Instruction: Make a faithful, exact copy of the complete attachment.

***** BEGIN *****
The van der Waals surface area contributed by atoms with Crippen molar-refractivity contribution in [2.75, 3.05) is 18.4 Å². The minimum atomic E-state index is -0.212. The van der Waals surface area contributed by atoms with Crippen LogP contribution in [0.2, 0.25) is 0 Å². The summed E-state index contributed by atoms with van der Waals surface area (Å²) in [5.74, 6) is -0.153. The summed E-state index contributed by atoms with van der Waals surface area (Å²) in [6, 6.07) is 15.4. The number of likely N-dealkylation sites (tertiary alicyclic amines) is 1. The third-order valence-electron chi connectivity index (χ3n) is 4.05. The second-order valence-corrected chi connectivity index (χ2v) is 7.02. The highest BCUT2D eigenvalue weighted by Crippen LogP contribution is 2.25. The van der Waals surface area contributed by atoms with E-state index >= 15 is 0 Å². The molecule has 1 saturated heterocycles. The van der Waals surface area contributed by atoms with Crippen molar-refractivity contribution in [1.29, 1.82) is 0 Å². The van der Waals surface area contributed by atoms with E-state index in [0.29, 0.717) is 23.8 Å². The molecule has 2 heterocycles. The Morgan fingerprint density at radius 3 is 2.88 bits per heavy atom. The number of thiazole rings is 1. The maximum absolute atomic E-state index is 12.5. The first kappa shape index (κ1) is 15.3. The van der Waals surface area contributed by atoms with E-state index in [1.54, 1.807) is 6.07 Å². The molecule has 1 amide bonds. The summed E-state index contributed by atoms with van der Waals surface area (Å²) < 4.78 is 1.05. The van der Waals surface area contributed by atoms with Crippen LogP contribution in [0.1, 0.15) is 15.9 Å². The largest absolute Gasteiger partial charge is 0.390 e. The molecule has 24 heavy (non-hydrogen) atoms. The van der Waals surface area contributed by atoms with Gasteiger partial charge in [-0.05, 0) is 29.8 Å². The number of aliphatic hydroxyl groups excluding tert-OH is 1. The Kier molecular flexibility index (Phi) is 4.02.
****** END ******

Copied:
The van der Waals surface area contributed by atoms with Crippen molar-refractivity contribution in [2.75, 3.05) is 18.4 Å². The minimum atomic E-state index is -0.212. The van der Waals surface area contributed by atoms with Crippen LogP contribution in [0.2, 0.25) is 0 Å². The summed E-state index contributed by atoms with van der Waals surface area (Å²) in [5.74, 6) is -0.153. The summed E-state index contributed by atoms with van der Waals surface area (Å²) in [6, 6.07) is 15.4. The number of likely N-dealkylation sites (tertiary alicyclic amines) is 1. The third-order valence-electron chi connectivity index (χ3n) is 4.05. The second-order valence-corrected chi connectivity index (χ2v) is 7.02. The highest BCUT2D eigenvalue weighted by Crippen LogP contribution is 2.25. The van der Waals surface area contributed by atoms with E-state index >= 15 is 0 Å². The molecule has 1 saturated heterocycles. The van der Waals surface area contributed by atoms with Crippen molar-refractivity contribution in [1.29, 1.82) is 0 Å². The van der Waals surface area contributed by atoms with E-state index in [0.29, 0.717) is 23.8 Å². The molecule has 2 heterocycles. The Morgan fingerprint density at radius 3 is 2.88 bits per heavy atom. The number of thiazole rings is 1. The maximum absolute atomic E-state index is 12.5. The first kappa shape index (κ1) is 15.3. The van der Waals surface area contributed by atoms with E-state index in [1.54, 1.807) is 6.07 Å². The molecule has 1 amide bonds. The summed E-state index contributed by atoms with van der Waals surface area (Å²) < 4.78 is 1.05. The van der Waals surface area contributed by atoms with Crippen LogP contribution in [0.1, 0.15) is 15.9 Å². The largest absolute Gasteiger partial charge is 0.390 e. The molecule has 24 heavy (non-hydrogen) atoms. The van der Waals surface area contributed by atoms with Gasteiger partial charge in [-0.05, 0) is 29.8 Å². The number of aliphatic hydroxyl groups excluding tert-OH is 1. The Kier molecular flexibility index (Phi) is 4.02.